For here the hero loses his instant fame - his third arm withers, and goes away as mysteriously as it arrived. His entrepreneur, a wily Southern Colonel, disappears at the same time, taking with him most of the money that came from this freak notoriety. The gig was up - our hero became overnight a former celebrity - a man who once happened to have had three arms.
The play is not quite a monologue - but comes close to it. Albee tries to open it up a little; the two representatives of this crazy lecture-cum-picnic society who make the introductions - William Prince and Patricia Kilgarrif - also play out little illustrative cameos with Drivas, so, at one point, for example, Miss Kilgarrif might impersonate the hero's wife, or Prince would assume the role of the aforementioned priest.
Both are fine - but the driving force of the play, which has been staged by Albee, is clearly Drivas, and his manic, antic impersonation of Albee's hero.
It is a brilliantly edgy performance, highly convincing, virtuosic in its sustained intensity, and oddly identified with the role. Partly because of the unique, even cranky construction, Drivas has to convince us as much as a character as an actor.
In the final test - does Albee's play work? Well, I cannot see it being often revived; and it is, if you take my meaning, more theatrical than theater, more dramatic than drama. With that proviso let me stress that it is surprisingly worth seeing - the words sizzle and the ideas sear. Albee may not be writing a play as such - but he is certainly cooking.
Edward Albee's ''Man Who Had Three Arms,'' at the Lyceum, isn't a play - it's a temper tantrum in two acts. A celebrated man known only as Himself - why is it always so hard for Mr. Albee to give people proper names? - stands at a lecture-hall podium, backed by potted plants and flags, and spends nearly two hours alternately insulting the audience and announcing how bitter he is.
This static premise is not, per se, a hopeless idea for theater: if Mr. Albee were inclined to be ruthlessly honest, he might have written a work as excoriating and funny as a Lenny Bruce routine. But the bitterness that pours out of Himself is a mixture of unearned self-pity and abject rancor. ''The Man Who Had Three Arms'' arouses roughly the same emotions as those People magazine cover stories in which movie stars grouse about how hard it is to escape grasping fans while shopping in Beverly Hills.
Himself, played by Robert Drivas, is mad because he was once ''the most famous man in the world'' and now he isn't so famous anymore. A standard-cut advertising man with a wife and three kids, he had one day awakened to discover that he was growing a third arm on his back. Suddenly Himself was sought after by royalty, cheered by ticker-tape parades and toasted by talk-show hosts. He had become, one might say, a contemporary Elephant Man - complete with trunk.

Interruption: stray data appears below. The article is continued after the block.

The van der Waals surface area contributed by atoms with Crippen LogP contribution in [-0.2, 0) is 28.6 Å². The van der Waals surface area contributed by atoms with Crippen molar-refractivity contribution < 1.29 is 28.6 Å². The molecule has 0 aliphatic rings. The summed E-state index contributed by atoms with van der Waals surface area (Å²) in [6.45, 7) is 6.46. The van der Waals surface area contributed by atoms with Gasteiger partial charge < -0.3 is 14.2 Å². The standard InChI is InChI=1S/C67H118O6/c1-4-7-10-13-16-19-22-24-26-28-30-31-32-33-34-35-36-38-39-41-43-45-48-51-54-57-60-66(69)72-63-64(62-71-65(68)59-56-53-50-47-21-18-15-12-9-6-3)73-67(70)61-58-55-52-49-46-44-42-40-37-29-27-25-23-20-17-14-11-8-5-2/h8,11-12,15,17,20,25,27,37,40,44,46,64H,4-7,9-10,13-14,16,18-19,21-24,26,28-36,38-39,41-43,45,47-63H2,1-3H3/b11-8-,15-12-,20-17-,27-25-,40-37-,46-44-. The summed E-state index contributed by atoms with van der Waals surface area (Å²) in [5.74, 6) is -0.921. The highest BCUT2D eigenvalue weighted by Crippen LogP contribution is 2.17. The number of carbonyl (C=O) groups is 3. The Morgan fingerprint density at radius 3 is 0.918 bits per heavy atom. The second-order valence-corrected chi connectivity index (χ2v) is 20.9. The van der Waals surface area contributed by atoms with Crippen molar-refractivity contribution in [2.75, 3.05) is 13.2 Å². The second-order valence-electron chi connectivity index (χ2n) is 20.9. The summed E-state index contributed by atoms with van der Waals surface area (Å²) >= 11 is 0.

But when we meet Himself, the parade has passed by. The third arm ultimately withered away, and so did the protagonist's celebrity and fortune. While he used to command $25,000 for a personal appearance, he now speaks for ''half a grand and a toddle or two of gin.'' In the lecture we see, Himself is a last-minute replacement for a more-famous speaker who has died. Drunk and in debt, he's now just another ordinary-looking man at the end of his rope.
One of the more shocking lapses of Mr. Albee's writing is that he makes almost no attempt even to pretend that Himself is anything other than a maudlin stand-in for himself, with the disappearing arm representing an atrophied talent. Though the speaker tells us about his family and advertising career, we never believe in these fictional biographical details for a second. They're thrown in without specificity or conviction, and, before long, they're forgotten as Himself lashes out against drama critics, speaks in the same overripe language as past Albee narrators and starts wrapping himself in the cloaks of such literary men as Agee, Melville and Nabokov.
But whoever Himself is - whether a one-time freak or a playwright in mid-career crisis - his beefs with the world are shrill and unmoving, no matter how much the author tries to inflate them into an indictment of ''the American dream.'' It's hard to feel much sympathy for a man who, by his own account, greedily helped himself to the perks of fame - unlimited publicity, power, money and sex - and now complains that the adulation was ''idiotic,'' that the power was short-lived, that the fortune was recklessly squandered, and that the sex was empty. Himself even gives us endless tirades about the food on the lecture circuit, as if his lucrative speaking engagements were a mandatory jail sentence rather than an easy, voluntary way to make lots of money for little work.
Thrown into this mix is a virulent and gratuitous misogyny that has little relevance to the character at hand but is totally of a piece with the last Albee play, ''Lolita'': ''baggage'' is easily the nicest term by which Himself refers to women. Indeed, the only person not treated contemptuously during the monologue is the speaker, who frequently likens his martyrdom to Christ's.
Whatever one thinks of the content of ''The Man Who Had Three Arms,'' the craftsmanship is rudimentary. Act I is all throatclearing and padding. The sequences in which two other actors, William Prince and Patricia Kilgarriff, impersonate figures from the protagonist's past - doctors, parents, a Catholic priest - are so perfunctory they might as well be part of the crude slide show Himself sporadically uses to illustrate his lecture. The jokes include many wordplays on the hero's former appendage - ''arm in arm in arm'' and so on - and canned wisecracks about the press.
Under the author's direction, the tireless Mr. Drivas is reasonably successful at accomplishing the play's stated aim - to whip Himself and the audience ''into mutual rage and revulsion.'' But only at the end does the anger come to a point. It's then that Mr. Albee at last begins to deal seriously with the issue his play wants to be about - an inability, as Himself puts it, ''to distinguish between my self-disgust and my disgust with others.'' As the curtain falls, the sobbing Mr. Drivas falls to his knees, torn between asking the despised audience to leave and begging it to stay.
It's a painful, if embarrassing, spectacle, because it shows us the real and sad confusion that exists somewhere beneath the narcissistic arrogance and bile that the author uses as a dodge to avoid introspection the rest of the time. While ''The Man Who Had Three Arms'' is mostly an act of self-immolation, its final display of self-revelation holds out at least the slender hope that Mr. Albee might yet pick himself up from the floor.